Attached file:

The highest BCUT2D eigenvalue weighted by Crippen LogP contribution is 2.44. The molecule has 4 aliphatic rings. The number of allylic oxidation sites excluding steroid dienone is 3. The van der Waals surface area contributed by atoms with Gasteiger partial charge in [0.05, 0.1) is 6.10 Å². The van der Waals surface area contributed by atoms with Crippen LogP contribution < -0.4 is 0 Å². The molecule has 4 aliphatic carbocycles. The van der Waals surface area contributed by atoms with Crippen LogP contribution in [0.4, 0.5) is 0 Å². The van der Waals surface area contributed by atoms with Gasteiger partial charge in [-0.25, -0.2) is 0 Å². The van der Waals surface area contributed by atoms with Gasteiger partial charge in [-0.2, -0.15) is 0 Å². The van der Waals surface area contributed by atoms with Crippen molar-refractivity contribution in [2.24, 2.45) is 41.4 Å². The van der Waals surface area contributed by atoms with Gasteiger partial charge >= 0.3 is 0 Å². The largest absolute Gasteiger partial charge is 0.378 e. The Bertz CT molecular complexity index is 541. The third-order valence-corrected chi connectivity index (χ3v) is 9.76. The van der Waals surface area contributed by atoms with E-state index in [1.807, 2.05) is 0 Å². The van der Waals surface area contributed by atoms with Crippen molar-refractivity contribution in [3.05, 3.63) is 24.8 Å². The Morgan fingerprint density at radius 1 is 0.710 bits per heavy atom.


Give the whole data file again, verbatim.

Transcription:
The highest BCUT2D eigenvalue weighted by Crippen LogP contribution is 2.44. The molecule has 4 aliphatic rings. The number of allylic oxidation sites excluding steroid dienone is 3. The van der Waals surface area contributed by atoms with Gasteiger partial charge in [0.05, 0.1) is 6.10 Å². The van der Waals surface area contributed by atoms with Crippen LogP contribution < -0.4 is 0 Å². The molecule has 4 aliphatic carbocycles. The van der Waals surface area contributed by atoms with Crippen LogP contribution in [0.4, 0.5) is 0 Å². The van der Waals surface area contributed by atoms with Gasteiger partial charge in [-0.25, -0.2) is 0 Å². The van der Waals surface area contributed by atoms with Gasteiger partial charge in [-0.2, -0.15) is 0 Å². The van der Waals surface area contributed by atoms with Crippen molar-refractivity contribution in [2.24, 2.45) is 41.4 Å². The van der Waals surface area contributed by atoms with Gasteiger partial charge >= 0.3 is 0 Å². The largest absolute Gasteiger partial charge is 0.378 e. The Bertz CT molecular complexity index is 541. The third-order valence-corrected chi connectivity index (χ3v) is 9.76. The van der Waals surface area contributed by atoms with E-state index in [1.807, 2.05) is 0 Å². The van der Waals surface area contributed by atoms with Crippen molar-refractivity contribution in [3.05, 3.63) is 24.8 Å². The Morgan fingerprint density at radius 1 is 0.710 bits per heavy atom.